Photographer Carrie Mae Weems is subverting black stereotypes and filling in the gaps of an underrepresented history
At the beginning of the 1950s, photographer Carrie Mae Weems was the only black girl in an all-white town. Compelled to capture a black woman doing something – anything – she turned to herself as muse, delving into her own experience as an African-American female. Since holding her first Nikon camera at the age of twenty, Weems has amassed a visually rich body of art that has at various times employed photographs, text, fabric, audio, digital images, installation, and, most recently, video. Earlier this year, she broke through another barrier when she became the first African-American woman to be given a retrospective at the Guggenheim Museum in NYC, and, just last year, Weems was the recipient of the MacArthur “Genius” Grant, as well as the Congressional Black Caucus Foundation’s Lifetime Achievement Award.
Looking towards black identity – as well as stereotyping – works such as her 1987-1988 series Ain't Jokin, where she captions an image of herself observing her reflection in a mirror: “Looking into the mirror, the black woman asked. ‘Mirror, mirror on the wall, who’s the finest of them all?’ The mirror says, ‘Snow White, you black bitch, and don’t you forget it!!!’”, lend her images to a sense of humour, yet, at the same time, open up the age-old question of conventional beauty, seen (wrongly) as unique to white people. In her first UK exhibition, Colour: Real and Imagined, over three decades worth of dynamic artwork, as well as new works, will go on display – in time for October’s Black History Month, which celebrates the vibrancy, talent and contribution that generations of black and ethnic minorities have added to British culture.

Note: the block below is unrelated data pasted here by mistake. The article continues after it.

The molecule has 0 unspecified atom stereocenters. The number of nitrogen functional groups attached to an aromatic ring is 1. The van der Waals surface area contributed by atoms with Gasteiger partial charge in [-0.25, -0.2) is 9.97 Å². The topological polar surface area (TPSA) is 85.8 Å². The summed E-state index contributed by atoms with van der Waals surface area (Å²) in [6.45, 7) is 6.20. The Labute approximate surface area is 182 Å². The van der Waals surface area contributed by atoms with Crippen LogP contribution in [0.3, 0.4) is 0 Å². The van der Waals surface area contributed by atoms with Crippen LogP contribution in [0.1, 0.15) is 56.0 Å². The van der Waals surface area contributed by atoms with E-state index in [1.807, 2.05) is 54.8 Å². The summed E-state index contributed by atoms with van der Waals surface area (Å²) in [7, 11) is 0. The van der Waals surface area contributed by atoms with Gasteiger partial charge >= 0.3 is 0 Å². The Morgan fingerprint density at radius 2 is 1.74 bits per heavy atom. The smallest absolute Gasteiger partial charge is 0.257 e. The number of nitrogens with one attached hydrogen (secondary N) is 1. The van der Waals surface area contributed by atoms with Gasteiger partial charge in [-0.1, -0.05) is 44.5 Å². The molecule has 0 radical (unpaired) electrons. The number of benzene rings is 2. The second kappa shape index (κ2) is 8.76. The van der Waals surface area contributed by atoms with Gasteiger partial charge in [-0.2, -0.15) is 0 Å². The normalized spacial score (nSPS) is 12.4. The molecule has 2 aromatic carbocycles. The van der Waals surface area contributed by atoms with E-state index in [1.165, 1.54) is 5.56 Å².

Honouring work such as her 1989 Coloured People series, which saw the artist overlay her usually monochromatic pictures with different hues – from yellow to magenta and cyan – in a clear message that the spectrum of skins constituting “black” are much more complex and varied than often portrayed. As well as Slave Coast (1993), where Weems travelled to western Ghana and Senegal, key points along the slavetrading route, to photograph the abandoned holding cells on Gorée Island. The horrifying text “Grabbing, Snatching, Blink and You Be Gone”, which accompanied the images, implanting the fear and helplessness that Africans would have felt as they prepared for a brutal new life of slavery.
Colour: Real and Imagined will be exhibiting at the Pippy Houldsworth Gallery from the 10th October until the 15th November, 2014.